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'Below the Line' Participants to Live on $1.50 a Day for the World's Poor

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  • Laborers work on a dried lake to try and revive it under the National Rural Employment Guarantee Act (NREGA) at Ibrahimpatnam, on the outskirts of Hyderabad, in this June 17, 2009 file photo. The initiative aims to help India's poor.
    (Photo: Reuters/Krishnendu Halder)
    Laborers work on a dried lake to try and revive it under the National Rural Employment Guarantee Act (NREGA) at Ibrahimpatnam, on the outskirts of Hyderabad, in this June 17, 2009 file photo. The initiative aims to help India's poor.
By Ivana Kvesic, Christian Post Reporter
February 17, 2012|10:38 am

Christian organizations around the world are set to join thousands of people this coming spring for a poverty awareness and fundraising initiative that hopes to impact the lives of more than a billion people globally. 

The Live Below the Line campaign first began in Australia and has morphed into a global effort allowing people to join together in solidarity for the 1.4 billion people – close to a quarter of the world's population – who live below the World Bank's definition of the extreme poverty line.

The campaign calls on participants to live off of $1.50 – the equivalent of extreme poverty – for five consecutive days to gain some semblance of the emotional, physical, and psychological challenges that destitute poverty presents to people around the world.

"Live below the line is a campaign changing the way people think about poverty – and making a huge difference – by challenging everyday people to live on the equivalent of the extreme poverty line for 5 days," the campaign website reads.

Live Below the Line encourages action, dialog, and fundraising among participants. Last year, the campaign raised nearly 200,000 British Pounds in the U.K. alone ($316,640).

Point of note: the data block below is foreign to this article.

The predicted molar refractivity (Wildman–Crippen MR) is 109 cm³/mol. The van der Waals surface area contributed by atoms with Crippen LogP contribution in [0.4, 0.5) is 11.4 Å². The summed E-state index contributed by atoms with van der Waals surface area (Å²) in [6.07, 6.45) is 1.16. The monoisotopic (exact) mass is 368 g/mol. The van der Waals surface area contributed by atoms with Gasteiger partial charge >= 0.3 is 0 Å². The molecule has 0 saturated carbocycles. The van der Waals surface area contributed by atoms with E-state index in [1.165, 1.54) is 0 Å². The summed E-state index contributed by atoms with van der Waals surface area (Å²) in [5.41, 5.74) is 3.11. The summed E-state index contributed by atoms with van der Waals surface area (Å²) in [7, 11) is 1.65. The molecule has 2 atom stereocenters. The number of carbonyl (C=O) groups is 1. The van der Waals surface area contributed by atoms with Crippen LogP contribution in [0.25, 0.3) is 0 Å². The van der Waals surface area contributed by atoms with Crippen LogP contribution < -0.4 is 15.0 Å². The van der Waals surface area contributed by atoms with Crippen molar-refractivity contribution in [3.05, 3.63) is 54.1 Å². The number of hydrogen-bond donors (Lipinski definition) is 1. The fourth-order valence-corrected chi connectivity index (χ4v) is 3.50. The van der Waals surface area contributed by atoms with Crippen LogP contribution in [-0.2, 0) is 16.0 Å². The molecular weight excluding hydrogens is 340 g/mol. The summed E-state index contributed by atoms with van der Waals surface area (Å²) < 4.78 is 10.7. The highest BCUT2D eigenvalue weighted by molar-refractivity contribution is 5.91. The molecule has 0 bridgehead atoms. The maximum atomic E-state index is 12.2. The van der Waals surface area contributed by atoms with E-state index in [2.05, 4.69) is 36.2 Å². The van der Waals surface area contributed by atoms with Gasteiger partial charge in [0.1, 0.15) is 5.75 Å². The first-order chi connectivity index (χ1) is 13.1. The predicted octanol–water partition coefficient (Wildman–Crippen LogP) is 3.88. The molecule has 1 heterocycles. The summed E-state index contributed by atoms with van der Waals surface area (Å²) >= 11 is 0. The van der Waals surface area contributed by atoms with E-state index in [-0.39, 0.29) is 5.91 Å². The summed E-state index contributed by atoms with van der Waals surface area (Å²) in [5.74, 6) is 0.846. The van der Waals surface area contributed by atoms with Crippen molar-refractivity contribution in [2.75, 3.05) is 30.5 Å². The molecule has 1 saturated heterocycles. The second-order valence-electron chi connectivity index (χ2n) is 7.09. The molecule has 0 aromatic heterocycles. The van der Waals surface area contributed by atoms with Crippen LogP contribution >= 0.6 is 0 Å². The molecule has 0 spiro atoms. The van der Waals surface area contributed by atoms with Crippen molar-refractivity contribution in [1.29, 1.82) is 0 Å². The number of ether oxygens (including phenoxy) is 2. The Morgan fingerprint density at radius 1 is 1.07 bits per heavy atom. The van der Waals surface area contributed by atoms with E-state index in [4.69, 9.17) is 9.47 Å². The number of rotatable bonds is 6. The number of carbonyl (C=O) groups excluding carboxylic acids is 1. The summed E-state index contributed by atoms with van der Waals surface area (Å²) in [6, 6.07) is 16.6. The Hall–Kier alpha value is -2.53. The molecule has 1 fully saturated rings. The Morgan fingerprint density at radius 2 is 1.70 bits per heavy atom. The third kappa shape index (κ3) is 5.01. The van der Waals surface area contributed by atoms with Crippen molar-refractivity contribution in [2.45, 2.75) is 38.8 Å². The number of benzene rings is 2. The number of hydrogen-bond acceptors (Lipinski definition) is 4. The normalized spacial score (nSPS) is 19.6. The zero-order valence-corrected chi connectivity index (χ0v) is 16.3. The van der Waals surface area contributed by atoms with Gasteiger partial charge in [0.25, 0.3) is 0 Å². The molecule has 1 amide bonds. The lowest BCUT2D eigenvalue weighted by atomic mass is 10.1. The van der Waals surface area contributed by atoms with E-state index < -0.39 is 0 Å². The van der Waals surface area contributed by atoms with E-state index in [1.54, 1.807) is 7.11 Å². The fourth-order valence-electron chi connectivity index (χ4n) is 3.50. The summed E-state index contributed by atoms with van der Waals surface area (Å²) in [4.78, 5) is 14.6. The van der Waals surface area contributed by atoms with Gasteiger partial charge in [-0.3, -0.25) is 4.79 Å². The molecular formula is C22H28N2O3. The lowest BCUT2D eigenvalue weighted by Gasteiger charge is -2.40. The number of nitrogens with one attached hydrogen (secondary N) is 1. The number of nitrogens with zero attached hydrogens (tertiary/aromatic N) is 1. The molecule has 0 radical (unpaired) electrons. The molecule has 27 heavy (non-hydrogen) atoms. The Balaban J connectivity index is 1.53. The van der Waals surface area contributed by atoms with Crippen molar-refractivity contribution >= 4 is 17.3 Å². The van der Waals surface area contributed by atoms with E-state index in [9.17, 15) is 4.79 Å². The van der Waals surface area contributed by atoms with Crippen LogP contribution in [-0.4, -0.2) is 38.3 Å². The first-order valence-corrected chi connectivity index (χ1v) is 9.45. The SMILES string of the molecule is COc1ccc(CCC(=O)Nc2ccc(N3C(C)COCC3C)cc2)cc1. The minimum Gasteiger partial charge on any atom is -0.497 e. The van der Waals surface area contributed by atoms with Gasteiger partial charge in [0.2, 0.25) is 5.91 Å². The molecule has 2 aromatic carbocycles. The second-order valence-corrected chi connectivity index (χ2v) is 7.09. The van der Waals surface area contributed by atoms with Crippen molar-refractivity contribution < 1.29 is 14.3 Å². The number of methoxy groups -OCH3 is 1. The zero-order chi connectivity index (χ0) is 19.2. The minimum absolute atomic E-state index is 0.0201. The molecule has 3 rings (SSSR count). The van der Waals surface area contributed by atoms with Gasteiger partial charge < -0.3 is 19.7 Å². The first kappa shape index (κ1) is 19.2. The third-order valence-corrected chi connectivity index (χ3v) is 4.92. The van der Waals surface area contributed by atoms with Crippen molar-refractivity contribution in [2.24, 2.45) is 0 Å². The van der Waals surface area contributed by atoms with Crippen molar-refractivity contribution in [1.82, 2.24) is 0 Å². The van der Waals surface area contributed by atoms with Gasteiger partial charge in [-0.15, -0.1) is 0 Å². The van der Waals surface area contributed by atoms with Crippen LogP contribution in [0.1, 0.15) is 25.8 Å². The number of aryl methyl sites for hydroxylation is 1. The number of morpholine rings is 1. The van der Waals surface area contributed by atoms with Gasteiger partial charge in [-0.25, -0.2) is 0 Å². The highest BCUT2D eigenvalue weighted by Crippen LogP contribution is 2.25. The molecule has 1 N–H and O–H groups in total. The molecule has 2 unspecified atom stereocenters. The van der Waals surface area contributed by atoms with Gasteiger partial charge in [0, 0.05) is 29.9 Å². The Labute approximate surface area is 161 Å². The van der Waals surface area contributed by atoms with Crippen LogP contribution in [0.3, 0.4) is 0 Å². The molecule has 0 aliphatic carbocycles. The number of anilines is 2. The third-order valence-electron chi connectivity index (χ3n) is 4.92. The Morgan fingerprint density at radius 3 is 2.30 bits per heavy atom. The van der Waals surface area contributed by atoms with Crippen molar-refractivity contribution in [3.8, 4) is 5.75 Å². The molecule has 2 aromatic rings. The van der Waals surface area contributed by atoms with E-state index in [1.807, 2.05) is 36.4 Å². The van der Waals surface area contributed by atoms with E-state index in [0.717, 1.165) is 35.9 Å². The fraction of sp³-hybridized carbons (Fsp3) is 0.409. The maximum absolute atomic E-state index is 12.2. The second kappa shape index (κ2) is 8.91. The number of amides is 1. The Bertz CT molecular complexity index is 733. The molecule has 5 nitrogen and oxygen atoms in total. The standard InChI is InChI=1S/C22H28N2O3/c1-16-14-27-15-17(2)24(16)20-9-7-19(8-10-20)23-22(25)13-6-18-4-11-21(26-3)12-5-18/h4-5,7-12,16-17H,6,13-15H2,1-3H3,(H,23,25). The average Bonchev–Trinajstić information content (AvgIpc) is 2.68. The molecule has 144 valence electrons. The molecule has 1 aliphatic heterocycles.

"While the physical hunger was tough, the psychological aspect of living below the line was the greatest challenge… After only five days, I can quite honestly say that I can relate much more to the profound sense of disempowerment that accompanies the physical deprivation of extreme poverty," participant Chris Brekke wrote of his experience in a Salvation Army blog post last year.

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"It's quite a challenging and difficult thing to do," Joe Ware of Christian Aid told The Christian Post.

"We raised thousands of pounds last year by participants and that money gets plowed into poverty relief projects in areas where people can barely feed themselves. Thus, the campaign is also a way of directly tackling the problem of poverty," Ware added.

Christian Aid is a partner to the campaign in the U.K. along with several other agencies, including Malaria No More and The Salvation Army. John Pritchard, Bishop of Oxford, told the organization that Christian's have a moral responsibility to tackle poverty and injustice.

"We should be reminding people that in our worldwide family many people are suffering in a way that from a God's eye view must be absolutely outrageous," he said.

"This is exactly the kind of issue the church should be highlighting with our global reach. The idea of Live Below the Line is such a simple one yet is symbolically powerful and therefore a really good one for Christians to get involved with," Bishop Pritchard added.

The website for the initiative will be launched in the United States on March 1st. Those interested in participating can register here.

 

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